I don’t like Thanksgiving. I never have. I don’t appreciate the the days of preparation necessary for one meal, much of which becomes an endless stream of leftovers that nobody wants to touch. I can’t eat the sugary things anymore and don’t want to eat a turkey. I spend far too much money to find an animal that was treated with dignity while he was alive, and that expense becomes bitterness when each year I take that first bite and remember that I really don’t like this meat. Or any meat. I tolerate some meat… Tolerance does not make for a centerpiece in a celebratory feast.
I also don’t like the duplicity and don’t feel it’s very helpful or healthful to continue to maintain this charade. We all know the real story. Almost the very first act of the Pilgrims when they set foot on sandy Cape Cod was to steal the stored corn of the local peoples, ensuring starvation would remove those who hadn’t already died from Eurasian smallpox. And then, in a breathtaking act of hypocrisy, they declared the land empty and ripe for the taking, an Eden prepared for them by their god. Today we celebrate the thanks they gave to their deity when Massasoit’s people, the Pokanokets, showed the struggling newcomers how to farm in this new land. There is generally little thanks given to the Pokanokets, and all but one of Massasoit’s children were wiped out in the existential battles of King Phillip’s War, despite all the agreements made between Pokanokets and Pilgrims.
I’m not saying there was not bad faith on both sides, nor were they inhuman demons. (Well, most of them weren’t…) But this is not a time to celebrate with feasting. It is a history we should mourn. We should be standing at the wailing wall and fasting in remembrance of the days our European ancestors stole lives and livelihoods from people they then erased.
It is not possible to disassociate this lie from the Thanksgiving narrative because there is very little to replace it. This is a hollow feast. It is a harvest festival without a harvest. It is gratitude without an object. It was officially created to celebrate the Union Army victory at Gettysburg and, in order to be inoffensive to the defeated but still rich South, had all this nonsense about brotherly Pilgrims and Indians tacked on like fake feathers onto a bedraggled hat. By 1939, it was so far removed from any true tale, Roosevelt felt no compunction against moving it up by one week in order to extend the holiday shopping season in the time of the Depression. Because so many people had money to spend, you know.
And that is what I hate most. I hate the weekend. The glaring ugly plastic gluttony. I despise holiday shopping. I don’t want it to exist. Even when I was a small business owner, I hated Black Friday. Better a reasonable flow of revenue all the year on things people might actually need and keep and use and cherish than this vomiting up of money to spend on unwanted “gifts”.
And the paradoxical thing about all this is that I am grateful. I am full of thanks. I do not “practice gratitude”, setting aside a few minutes a day to be thankful. I am never not amazed, never not so very astounded that this earth provides, that my loved ones are mostly alive and well, that there is good. Everywhere. Even in this disaster. I don’t like the idea that most people have to be reminded to give thanks.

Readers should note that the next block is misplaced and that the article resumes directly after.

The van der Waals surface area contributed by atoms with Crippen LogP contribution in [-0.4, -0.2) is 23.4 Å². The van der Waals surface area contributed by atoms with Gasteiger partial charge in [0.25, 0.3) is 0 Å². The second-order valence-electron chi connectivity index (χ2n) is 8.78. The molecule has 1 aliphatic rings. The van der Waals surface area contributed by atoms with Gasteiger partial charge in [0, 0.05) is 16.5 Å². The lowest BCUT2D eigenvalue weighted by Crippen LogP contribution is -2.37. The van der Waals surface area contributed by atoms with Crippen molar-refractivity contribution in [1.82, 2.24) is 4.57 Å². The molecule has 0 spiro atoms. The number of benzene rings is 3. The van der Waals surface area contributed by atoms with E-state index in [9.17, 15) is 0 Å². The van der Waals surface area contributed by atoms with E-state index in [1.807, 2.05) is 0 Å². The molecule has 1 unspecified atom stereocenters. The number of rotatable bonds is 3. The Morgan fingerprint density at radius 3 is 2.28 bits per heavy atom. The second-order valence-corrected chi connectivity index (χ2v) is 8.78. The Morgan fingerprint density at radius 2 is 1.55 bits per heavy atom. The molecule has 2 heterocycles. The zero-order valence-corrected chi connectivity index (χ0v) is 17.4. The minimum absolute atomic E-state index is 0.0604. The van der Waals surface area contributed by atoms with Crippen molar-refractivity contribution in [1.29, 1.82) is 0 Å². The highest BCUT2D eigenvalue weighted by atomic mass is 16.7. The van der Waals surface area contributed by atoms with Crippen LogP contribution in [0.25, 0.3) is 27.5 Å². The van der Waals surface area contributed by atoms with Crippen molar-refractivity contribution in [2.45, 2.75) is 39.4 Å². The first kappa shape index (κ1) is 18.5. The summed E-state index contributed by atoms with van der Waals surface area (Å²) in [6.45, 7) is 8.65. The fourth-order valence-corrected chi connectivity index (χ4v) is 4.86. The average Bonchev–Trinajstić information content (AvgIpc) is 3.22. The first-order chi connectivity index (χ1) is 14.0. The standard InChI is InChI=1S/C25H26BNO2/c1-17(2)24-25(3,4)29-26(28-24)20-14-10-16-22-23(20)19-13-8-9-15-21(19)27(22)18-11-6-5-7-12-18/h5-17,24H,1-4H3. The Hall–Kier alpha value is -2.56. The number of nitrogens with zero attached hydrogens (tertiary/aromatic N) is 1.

So I am grumpy this week. It is fitting that the weather is cold and grey and this flu virus seems to be here to stay. (Not COVID, I’ve been tested…) I will roast a turkey that took up entirely too much of my November food budget — simply to get a bird that was raised locally and without mistreatment. And I will probably sit here with my tissues and watch Charlie Brown, longing for a jellybean and popcorn feast with friends and rooting for the lawn chair.
for 24 November 2021
You can respond in the comments below or make a Twitter post to the Wednesday Word. Either way, begin your response with #gratitude. Your response can be anything made from words. I love poetry, but anything can be poetic and you needn’t even be limited to poetics. An observation, a story, a thought. Might even be an image — however, I am not a visual person, so it has to work harder to convey meaning. In the spirit of word prompts, it’s best if you use the word; but I’m not even a stickler about that. Especially if you can convey the meaning without ever touching the word.
If responding in Twitter, you are limited to the forms of Twitter. I would prefer that there be no threads because that is difficult. So if you have something long, post it in the comments below. That said, please don’t go too long. Keep it under 2000 words. I’m not going to count, but I’m also not promising to read a novel. Unless it’s really good!
If I receive something particularly impressive, I’ll post it next week. If not, well, that’s fine too. I know you all are busy. But if you’ve read this far, then I’ve made you think about… gratitude.
and it is decreed that we shall be thankful upon this day, pay homage to grim ghosts who come with harquebus and book to take what they may claim. we shall bow in obeisance to the once purified, honor shivered assurance of freedom from tyrants. and we shall grin in rictus as we remember the theft that founded this feast. for lo! were they not mighty men who unburied the seed stocks and lay waste the safe harbors! verily, we give thanks, gratitude to greying gods, that they came to these green shores and turned the world away from the sun.
©Elizabeth Anker 2021